Fitness While Afloat

The first question most of my friends ask me about my new boat life is….How do you workout on the boat?  I’m pretty sure they are all placing bets on how long I’ll last before I go crazy and come back to land and resume my triathlon training.  It’s true triathlon and fitness have been a huge part of my life.  It’s been a major outlet for the stresses of daily life, work, and parenting.  Triathlon constantly challenged me, physically, but also mentally and emotionally.  It became a part of my personal identity and many of my closest and best friends are people I met and know through triathlon.  So – I can see why so many people ask me – what about triathlon?

One good thing about this new life is that it provides a lot of the same things that triathlon did.  When I started triathlon – I thought what I was doing was training my body and developing physical fitness.  And that was true in the beginning.  What I came to realize over the years of training – was that it was way, way more than that.  Triathlon training made me a better person, more self-aware, more empathetic, more confident, and more able to balance and prioritize the different aspects of my life.  Matt Dixon of Purple Patch (check out his podcast here) believes that through the lens of your athletic potential you will reach your human potential. I couldn’t agree more!

One of the consistent themes in the Purple Patch podcast is maintaining a growth mindset at all ages.  Triathlon absolutely pushed me to places I was scared to go – and this sailing lifestyle will certainly do the same.  There will always be something new to learn – and I’ll be constantly tested – whether it be by a long passage as a family, a bad storm, or just simply by cohabiting in 450 square feet with my family.  These challenges both scare and excite me. 

However, there still remains the question of physical fitness while afloat…. I can’t say we’ve mastered this yet,  however, here are a few things that seem to be working:

1.     Sailing Sargo is pretty physical – we don’t have any power winches.  So anytime, we have to raise the main sail, pull out or in the jib or genoa, raise the dinghy on the davits, raise and lower the center board– we have to crank a winch. This alone isn’t enough to keep us fit – but it certainly helps! Whenever I get tired from winching and wish for an electric winch – I think to myself – “you used to PAY for a workout like this.”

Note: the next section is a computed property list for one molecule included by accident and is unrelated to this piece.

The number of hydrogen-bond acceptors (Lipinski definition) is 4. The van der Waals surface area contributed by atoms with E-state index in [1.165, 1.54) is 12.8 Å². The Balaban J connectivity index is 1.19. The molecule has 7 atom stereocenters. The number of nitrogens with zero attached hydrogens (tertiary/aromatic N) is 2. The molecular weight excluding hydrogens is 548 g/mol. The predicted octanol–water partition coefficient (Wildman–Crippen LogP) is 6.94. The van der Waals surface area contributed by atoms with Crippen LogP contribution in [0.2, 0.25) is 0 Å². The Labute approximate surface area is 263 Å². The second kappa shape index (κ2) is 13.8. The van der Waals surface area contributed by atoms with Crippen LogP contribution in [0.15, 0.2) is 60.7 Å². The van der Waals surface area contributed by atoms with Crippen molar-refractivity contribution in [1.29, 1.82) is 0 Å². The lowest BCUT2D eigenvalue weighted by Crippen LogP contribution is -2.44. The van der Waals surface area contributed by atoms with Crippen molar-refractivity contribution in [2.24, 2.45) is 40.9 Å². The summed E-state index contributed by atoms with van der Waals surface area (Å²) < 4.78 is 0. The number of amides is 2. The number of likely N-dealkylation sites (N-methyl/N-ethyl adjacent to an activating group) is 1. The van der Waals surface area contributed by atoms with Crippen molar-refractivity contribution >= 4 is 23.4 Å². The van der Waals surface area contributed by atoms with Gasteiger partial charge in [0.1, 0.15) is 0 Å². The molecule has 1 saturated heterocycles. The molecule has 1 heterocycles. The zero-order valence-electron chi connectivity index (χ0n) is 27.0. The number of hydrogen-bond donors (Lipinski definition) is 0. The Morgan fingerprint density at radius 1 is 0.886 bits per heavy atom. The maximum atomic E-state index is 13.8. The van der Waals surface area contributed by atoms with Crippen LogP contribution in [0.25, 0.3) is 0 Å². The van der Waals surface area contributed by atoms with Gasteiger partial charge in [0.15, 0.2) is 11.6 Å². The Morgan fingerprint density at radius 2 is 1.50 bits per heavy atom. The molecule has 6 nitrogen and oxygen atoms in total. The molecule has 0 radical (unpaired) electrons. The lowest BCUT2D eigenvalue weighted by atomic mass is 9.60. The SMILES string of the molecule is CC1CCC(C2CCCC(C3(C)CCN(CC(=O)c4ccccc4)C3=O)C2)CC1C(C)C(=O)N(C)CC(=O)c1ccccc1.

2.     Body weight type exercises are abundant on Sargo! If we write a WOD – “workout of the day” on our white board then Sargo crew members are WAY more likely to do it!  On our sail from Northeast Harbor, Mount Desert Island to Islesboro, Maine – Bjorn and I wrote up the following on the white board: 200 air squats, 100 sit ups, 50 pull ups, 50 push ups, 50 tricep dips. We had all day to complete them and we just did a set here and there when the mood struck us and pretty soon we had done them all. 

3.     Perhaps one of the best workouts we did so far this trip was a family beach workout on Roque Island.  That beach is a mile long and it made us feel like we were already in the Bahamas.  We all walked to the far end of the beach and all the way back we just called out an exercise – for example – lunges – and we would all do lunges back in the direction of our dinghy and towels.  Then at any point anyone could call out a new exercise – Skipping ------ burpees ------ run down to the water ------- run in the water ------ inch worms, and so on until we covered the length of the beach.  It was fun and playful!

4.    We all have step counters of one sort or another.  So when we are in a new place – we’ll post a step count challenge to help motive us all to take in the new sites by foot.  The kids, especially Toren, likes to compete in who can do the most steps.  He’s become pretty sneaky with his tactics however, by sabotaging my step count by offering me a walking stick that I use on the same hand where my watch is….so my steps don’t register! 

 Overall the three things that seems to help me the most are : Writing it down, making it fun, including the whole family.  I certainly won’t be winning any triathlons with my new training plan.  But I’m hoping it’s enough to keep the crazy away – and that I beat the odds my friends are wagering. Not that it’s a competition or anything!